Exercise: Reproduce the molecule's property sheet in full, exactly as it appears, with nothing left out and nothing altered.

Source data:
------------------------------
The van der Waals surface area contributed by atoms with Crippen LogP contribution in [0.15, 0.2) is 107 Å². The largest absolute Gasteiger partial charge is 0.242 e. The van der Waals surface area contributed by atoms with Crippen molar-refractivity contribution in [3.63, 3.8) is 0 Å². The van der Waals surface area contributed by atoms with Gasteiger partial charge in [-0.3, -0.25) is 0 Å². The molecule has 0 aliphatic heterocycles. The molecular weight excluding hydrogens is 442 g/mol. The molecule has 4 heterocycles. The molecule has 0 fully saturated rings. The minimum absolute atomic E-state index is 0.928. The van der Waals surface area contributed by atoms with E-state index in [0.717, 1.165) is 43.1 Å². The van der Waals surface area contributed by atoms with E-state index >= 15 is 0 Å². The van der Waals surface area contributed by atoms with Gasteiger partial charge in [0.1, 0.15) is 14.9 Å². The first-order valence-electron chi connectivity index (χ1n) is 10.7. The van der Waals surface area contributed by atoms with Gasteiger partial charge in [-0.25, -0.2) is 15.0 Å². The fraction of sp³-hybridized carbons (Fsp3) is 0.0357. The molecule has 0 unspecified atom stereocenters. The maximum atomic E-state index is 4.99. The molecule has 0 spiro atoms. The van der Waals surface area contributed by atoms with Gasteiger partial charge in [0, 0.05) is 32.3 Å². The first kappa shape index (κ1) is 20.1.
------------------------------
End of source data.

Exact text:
The van der Waals surface area contributed by atoms with Crippen LogP contribution in [0.15, 0.2) is 107 Å². The largest absolute Gasteiger partial charge is 0.242 e. The van der Waals surface area contributed by atoms with Crippen molar-refractivity contribution in [3.63, 3.8) is 0 Å². The van der Waals surface area contributed by atoms with Gasteiger partial charge in [-0.3, -0.25) is 0 Å². The molecule has 0 aliphatic heterocycles. The molecular weight excluding hydrogens is 442 g/mol. The molecule has 4 heterocycles. The molecule has 0 fully saturated rings. The minimum absolute atomic E-state index is 0.928. The van der Waals surface area contributed by atoms with E-state index in [0.717, 1.165) is 43.1 Å². The van der Waals surface area contributed by atoms with E-state index >= 15 is 0 Å². The van der Waals surface area contributed by atoms with Gasteiger partial charge in [0.1, 0.15) is 14.9 Å². The first-order valence-electron chi connectivity index (χ1n) is 10.7. The van der Waals surface area contributed by atoms with Gasteiger partial charge in [-0.25, -0.2) is 15.0 Å². The fraction of sp³-hybridized carbons (Fsp3) is 0.0357. The molecule has 0 unspecified atom stereocenters. The maximum atomic E-state index is 4.99. The molecule has 0 spiro atoms. The van der Waals surface area contributed by atoms with Gasteiger partial charge in [0, 0.05) is 32.3 Å². The first kappa shape index (κ1) is 20.1.